How an employee’s out of work conduct can impact on his or her employment.

How an employee’s out of work conduct can impact on his or her employment.

This past week the Fair Work Commission Deputy President, Lyndall Dean, found that Qantas was justified in firing a flight attendant because he had breached Qantas policies requiring him to be “ready and able” to attend work the next day; he had drunk an excessive amount of alcohol while on a crew stopover in New York .

On the 20 November 2017, Mr Luke Urso had applied for a remedy in respect of his alleged unfair dismissal by QF Cabin Crew Australia Pty Limited (QCCA) a subsidiary of Qantas Airways Limited (Qantas).
The Flight Attendants’ Association of Australia had submitted that Mr Urso’s dismissal had been harsh, and that a lesser sanction should instead been imposed such as a written or final written warning. Mr Urso had previously had a good employment record and had not received any warnings.

Under s. 385 of the FAIR WORK ACT 2009, a dismissal is unfair if the Commission is satisfied, on the evidence before it, that the dismissal was harsh, unjust or unreasonable. After considering all the mitigating factors put forward by Mr Urso had put forward and the circumstances of this matter, Commissioner Dean was still unable to conclude that Mr Urso’s dismissal by QCCA was unfair and disproportionate to the gravity of the misconduct in respect of which QCCA acted.

Where an employer is confronted with ‘bad behaviour’ by an employee, such as an act of misconduct, criminal activity or inappropriate behaviour that has occurred outside working hours and place of employment, there must be a clear link between the employee’s out of hours behaviour and their employment.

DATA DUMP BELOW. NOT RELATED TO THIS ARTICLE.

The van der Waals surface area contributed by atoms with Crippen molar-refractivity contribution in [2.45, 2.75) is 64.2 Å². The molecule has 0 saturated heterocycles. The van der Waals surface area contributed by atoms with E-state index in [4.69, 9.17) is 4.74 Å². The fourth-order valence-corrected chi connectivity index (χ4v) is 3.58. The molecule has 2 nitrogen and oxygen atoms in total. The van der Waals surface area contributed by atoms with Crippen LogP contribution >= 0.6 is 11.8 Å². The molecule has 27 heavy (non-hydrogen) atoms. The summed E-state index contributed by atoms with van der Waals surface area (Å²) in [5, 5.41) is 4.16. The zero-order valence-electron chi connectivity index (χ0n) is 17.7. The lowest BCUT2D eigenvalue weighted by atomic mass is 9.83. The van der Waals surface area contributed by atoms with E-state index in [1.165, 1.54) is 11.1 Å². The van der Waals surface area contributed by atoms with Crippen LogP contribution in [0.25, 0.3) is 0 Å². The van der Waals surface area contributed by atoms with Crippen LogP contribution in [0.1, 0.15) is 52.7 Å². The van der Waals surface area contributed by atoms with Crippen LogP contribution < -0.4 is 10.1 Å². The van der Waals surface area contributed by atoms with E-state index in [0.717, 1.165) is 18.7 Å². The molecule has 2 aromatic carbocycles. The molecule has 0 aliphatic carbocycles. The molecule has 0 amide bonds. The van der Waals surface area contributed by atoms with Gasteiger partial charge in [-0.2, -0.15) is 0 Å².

In Telstra v Rose [1998] AIRC 1592, the Australian Industrial Relations Commission held that an employer can only discipline an employee for conduct engaged in outside their working hours, where the conduct was so serious that it has adversely affected: the contractual ‘workplace relationship’ between an employee and an employer. Therefore an employee’s conduct that damages their employer’s interests; and/or is incompatible with the employee’s duty as an employee, may provide a contractual right at common law for the employer to discipline or dismiss the employee,
Nowadays, many employees are increasingly working in various work environments, and the boundary between work and private life can be less clearly defined than it has been in the past. It can be legally advantageous for employers to have a code-of-conduct and a social media policy that clearly explains what will and will not be considered acceptable behaviour by their employees. Such a policy may also help protect employees to understand what would be considered a breach of their obligations as employees.

AZ Legal can advise about such a policy.